There’s an old saying: What a tangled web we weave, when we practice to deceive.

In raising our five children, my funny husband recited an altered version: What a tangled web we weave, when we practice to conceive! He infused humor into the trials and tribulations of parenting. We never imagined estrangement, but here we are. The saying still fits.

Another spider saying comes from parents with estranged or alienated adult children whose extended family gets involved—sometimes for malicious reasons. They say that meddlers weave a “web” of deceit.

After hearing their stories, I feel the term is appropriate.

A Finely tuned trap

Spiders tighten and tune individual web strands like guitar strings so that other spiders and prey can be easily distinguished. Spiders are adept at attracting the prey they want. Some lure the unsuspecting with sweetly scented silk. A finely tuned web provides varying feedback from individual insect types, so the spider knows just how to snag the unsuspecting. Plus, spiders are adept at positioning their trap, and know just when to weave it.

Of course, I’m not writing about spiders. This is about meddlers and others who interfere. They say they want to help, but sometimes spin a web of deceit.

One mother of an estranged adult son said her husband’s brother called to say her son was having a baby. This man is still in contact with the estranged adult son.

“This might be the perfect time to reconcile,” he told the mother, who was mortified to hear from him about her first grandchild. He advised the parents to get in touch. But when they did, their son called it harassment.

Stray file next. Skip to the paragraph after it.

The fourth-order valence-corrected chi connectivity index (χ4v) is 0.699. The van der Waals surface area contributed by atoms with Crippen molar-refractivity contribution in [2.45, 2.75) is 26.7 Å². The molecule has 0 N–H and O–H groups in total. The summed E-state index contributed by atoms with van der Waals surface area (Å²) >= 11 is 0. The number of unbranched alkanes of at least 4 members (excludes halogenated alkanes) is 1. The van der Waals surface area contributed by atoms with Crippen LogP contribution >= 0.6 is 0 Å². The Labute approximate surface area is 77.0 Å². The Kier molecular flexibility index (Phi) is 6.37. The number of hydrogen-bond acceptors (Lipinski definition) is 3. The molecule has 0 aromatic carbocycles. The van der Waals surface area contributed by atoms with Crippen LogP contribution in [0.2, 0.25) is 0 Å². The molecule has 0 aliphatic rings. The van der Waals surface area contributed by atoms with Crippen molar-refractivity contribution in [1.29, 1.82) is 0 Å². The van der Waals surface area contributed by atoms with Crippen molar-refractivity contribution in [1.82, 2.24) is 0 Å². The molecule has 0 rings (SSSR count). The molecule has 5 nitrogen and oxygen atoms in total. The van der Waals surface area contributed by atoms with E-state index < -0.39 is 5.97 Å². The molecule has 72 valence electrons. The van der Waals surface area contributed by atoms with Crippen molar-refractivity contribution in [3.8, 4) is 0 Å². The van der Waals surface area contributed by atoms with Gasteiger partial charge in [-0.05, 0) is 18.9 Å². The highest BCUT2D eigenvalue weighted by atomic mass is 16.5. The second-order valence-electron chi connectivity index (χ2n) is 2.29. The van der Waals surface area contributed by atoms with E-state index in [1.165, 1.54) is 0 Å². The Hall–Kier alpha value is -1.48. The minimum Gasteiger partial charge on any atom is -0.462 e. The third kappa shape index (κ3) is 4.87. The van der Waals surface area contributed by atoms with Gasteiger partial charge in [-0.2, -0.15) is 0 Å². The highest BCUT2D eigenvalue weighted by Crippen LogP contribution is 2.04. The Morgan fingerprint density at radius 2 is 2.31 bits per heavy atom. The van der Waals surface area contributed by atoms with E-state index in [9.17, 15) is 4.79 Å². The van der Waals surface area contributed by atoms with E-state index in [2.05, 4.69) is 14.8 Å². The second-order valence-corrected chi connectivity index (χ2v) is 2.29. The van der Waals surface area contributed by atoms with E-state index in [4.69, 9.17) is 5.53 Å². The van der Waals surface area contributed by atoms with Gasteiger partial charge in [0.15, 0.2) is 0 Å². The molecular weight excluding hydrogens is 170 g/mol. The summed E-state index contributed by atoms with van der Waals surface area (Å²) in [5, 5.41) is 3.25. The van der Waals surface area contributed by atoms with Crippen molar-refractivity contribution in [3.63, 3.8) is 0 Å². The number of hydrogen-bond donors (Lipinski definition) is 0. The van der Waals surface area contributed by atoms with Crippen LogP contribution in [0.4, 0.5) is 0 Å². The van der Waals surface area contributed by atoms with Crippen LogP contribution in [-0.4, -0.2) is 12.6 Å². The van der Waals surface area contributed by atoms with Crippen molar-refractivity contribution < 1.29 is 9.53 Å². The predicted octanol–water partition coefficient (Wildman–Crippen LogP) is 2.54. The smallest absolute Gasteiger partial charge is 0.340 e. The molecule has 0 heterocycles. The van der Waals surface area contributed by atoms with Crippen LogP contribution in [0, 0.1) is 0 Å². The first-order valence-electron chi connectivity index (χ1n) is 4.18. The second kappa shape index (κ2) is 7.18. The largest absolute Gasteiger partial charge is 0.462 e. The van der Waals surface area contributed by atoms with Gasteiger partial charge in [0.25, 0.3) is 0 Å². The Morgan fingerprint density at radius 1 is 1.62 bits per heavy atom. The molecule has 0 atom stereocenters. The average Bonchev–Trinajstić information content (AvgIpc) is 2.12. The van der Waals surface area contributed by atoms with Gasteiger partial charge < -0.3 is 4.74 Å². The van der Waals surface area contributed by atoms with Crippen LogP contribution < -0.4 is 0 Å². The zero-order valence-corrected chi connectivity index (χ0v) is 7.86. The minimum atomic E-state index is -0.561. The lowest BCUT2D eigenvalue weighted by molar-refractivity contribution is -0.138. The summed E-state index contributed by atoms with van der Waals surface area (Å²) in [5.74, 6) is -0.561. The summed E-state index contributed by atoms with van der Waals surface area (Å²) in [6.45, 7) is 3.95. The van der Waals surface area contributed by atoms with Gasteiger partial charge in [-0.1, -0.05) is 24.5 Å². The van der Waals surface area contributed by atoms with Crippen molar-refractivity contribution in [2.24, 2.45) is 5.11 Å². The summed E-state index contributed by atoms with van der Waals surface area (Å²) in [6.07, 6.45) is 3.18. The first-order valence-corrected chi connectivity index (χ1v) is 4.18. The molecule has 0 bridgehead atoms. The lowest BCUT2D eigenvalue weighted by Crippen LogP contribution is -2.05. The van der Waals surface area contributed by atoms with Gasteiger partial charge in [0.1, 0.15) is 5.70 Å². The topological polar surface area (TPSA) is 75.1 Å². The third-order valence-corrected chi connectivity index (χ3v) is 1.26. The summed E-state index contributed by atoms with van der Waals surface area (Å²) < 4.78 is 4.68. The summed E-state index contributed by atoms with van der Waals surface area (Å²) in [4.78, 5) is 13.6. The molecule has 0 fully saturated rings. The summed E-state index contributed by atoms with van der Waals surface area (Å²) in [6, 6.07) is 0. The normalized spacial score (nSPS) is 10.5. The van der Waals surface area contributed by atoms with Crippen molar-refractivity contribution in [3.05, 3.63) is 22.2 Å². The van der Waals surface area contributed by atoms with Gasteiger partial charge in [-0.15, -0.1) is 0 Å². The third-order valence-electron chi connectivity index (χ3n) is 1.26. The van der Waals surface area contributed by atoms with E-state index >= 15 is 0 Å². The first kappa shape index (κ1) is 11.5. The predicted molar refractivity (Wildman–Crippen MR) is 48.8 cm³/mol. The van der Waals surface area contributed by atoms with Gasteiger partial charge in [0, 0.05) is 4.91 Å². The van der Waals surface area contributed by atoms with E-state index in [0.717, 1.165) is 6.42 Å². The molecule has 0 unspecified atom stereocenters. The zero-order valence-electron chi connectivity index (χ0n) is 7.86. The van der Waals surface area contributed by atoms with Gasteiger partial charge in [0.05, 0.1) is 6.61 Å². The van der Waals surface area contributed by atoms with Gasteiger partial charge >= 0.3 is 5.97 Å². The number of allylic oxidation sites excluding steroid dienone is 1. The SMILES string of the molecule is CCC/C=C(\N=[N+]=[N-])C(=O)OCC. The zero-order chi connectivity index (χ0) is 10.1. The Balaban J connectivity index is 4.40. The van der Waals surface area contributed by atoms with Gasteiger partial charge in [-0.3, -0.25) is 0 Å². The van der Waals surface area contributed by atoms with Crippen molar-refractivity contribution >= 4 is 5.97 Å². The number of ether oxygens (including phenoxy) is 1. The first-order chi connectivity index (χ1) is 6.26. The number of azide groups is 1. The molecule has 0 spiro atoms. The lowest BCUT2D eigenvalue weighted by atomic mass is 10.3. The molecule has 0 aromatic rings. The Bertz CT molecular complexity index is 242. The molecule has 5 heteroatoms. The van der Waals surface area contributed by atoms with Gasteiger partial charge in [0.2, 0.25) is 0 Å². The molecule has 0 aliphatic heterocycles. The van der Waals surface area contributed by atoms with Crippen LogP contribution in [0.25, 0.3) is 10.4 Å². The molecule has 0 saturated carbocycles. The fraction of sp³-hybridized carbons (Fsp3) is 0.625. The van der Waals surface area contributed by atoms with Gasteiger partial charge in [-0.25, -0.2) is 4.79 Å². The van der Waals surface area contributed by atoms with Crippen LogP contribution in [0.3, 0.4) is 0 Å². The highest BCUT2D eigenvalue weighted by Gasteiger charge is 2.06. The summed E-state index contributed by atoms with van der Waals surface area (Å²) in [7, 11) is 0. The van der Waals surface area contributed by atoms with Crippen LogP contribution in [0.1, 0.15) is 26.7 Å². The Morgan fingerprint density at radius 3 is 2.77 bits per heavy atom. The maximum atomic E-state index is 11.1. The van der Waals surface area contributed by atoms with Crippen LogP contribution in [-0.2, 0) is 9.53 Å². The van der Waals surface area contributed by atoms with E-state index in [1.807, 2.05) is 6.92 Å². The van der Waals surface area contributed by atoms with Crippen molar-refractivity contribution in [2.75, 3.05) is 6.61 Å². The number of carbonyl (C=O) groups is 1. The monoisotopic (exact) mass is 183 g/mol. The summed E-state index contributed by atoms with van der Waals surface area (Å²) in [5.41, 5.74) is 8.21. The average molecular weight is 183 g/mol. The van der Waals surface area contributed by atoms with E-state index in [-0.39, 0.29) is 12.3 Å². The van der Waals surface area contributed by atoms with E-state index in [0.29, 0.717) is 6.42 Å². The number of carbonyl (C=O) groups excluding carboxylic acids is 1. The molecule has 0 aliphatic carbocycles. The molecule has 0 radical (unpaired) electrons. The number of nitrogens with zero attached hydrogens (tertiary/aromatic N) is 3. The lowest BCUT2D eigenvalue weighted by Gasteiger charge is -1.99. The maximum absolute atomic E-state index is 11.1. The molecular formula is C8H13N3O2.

“My husband’s brother has meddled in the past,” says this mother. “Always with bad results.”
Other parents with estranged or alienated adult children tell similar stories. Unfortunately, just as spiders are adept at spinning webs for malicious purpose, people can be just as cunning.

Many parents of estranged adults have come to accept the reasons their son or daughter makes contact and then disappears again. For you, it may be a third party who lures you back into the web of emotional pain just when you’re moving forward in your life. Learn to trust your gut instincts. “I knew it was wrong to listen,” says this mother, who wishes she’d have trusted herself.

Tempting trap

On early fall mornings, spider webs are a lovely sight. Pearls of dew. Rainbow prisms in the light. The sheer magnificence of the intricate engineering is wonderful to behold.
Meddlers can be just as adept. Often, they have had lifetimes to perfect their weaving. They know just when to call and what words to say to take advantage of your vulnerability.

A change of perspective

alienated adult childrenNext time someone wants to help you reconcile or calls with news about the son or daughter who doesn’t want you in his/her life, be wary. Pause and reflect. It may be that this individual truly does want to help. Not everyone who meddles is purposely manipulative or hurtful. Some people just don’t understand estrangement.

One thing to keep in mind is that it’s often a wise course of action to try and gain information rather than be the one to talk. If you’re feeling ill at ease about a meddler for any reason, stay quiet and ask questions.

Depending on the circumstances, you could:

  • Ask them why they’re getting involved.
  • Change the subject.
  • Thank them for wanting to help, but explain that it’s not something they can fix.
  • Explain that you’re letting a little time go by right now.
  • Tell them you’re doing research or seeking counseling before taking any further action.
  • Ask them not to interfere.

If these suggestions are not helpful, consider the situation more closely. If interference is common, you’ll have time to reflect. Be honest and write out your thoughts. Then answer these questions:

  • Does this person truly want to help me?
  • Can this person really help?